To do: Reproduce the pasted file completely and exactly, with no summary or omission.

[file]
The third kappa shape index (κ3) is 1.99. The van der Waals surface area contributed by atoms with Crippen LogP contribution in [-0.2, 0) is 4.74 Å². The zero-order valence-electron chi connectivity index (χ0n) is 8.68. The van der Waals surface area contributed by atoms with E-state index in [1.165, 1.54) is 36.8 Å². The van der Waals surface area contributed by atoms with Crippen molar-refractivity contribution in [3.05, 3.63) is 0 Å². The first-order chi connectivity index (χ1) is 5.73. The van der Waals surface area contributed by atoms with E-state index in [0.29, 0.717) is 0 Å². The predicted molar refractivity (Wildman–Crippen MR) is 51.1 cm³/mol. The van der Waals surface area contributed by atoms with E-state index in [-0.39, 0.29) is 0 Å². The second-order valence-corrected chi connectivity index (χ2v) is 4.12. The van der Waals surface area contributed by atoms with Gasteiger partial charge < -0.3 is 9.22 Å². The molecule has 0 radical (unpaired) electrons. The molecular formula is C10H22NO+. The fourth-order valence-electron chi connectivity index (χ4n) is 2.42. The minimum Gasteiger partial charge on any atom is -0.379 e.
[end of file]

The third kappa shape index (κ3) is 1.99. The van der Waals surface area contributed by atoms with Crippen LogP contribution in [-0.2, 0) is 4.74 Å². The zero-order valence-electron chi connectivity index (χ0n) is 8.68. The van der Waals surface area contributed by atoms with E-state index in [1.165, 1.54) is 36.8 Å². The van der Waals surface area contributed by atoms with Crippen molar-refractivity contribution in [3.05, 3.63) is 0 Å². The first-order chi connectivity index (χ1) is 5.73. The van der Waals surface area contributed by atoms with E-state index in [0.29, 0.717) is 0 Å². The predicted molar refractivity (Wildman–Crippen MR) is 51.1 cm³/mol. The van der Waals surface area contributed by atoms with E-state index in [-0.39, 0.29) is 0 Å². The second-order valence-corrected chi connectivity index (χ2v) is 4.12. The van der Waals surface area contributed by atoms with Gasteiger partial charge < -0.3 is 9.22 Å². The molecule has 0 radical (unpaired) electrons. The molecular formula is C10H22NO+. The fourth-order valence-electron chi connectivity index (χ4n) is 2.42. The minimum Gasteiger partial charge on any atom is -0.379 e.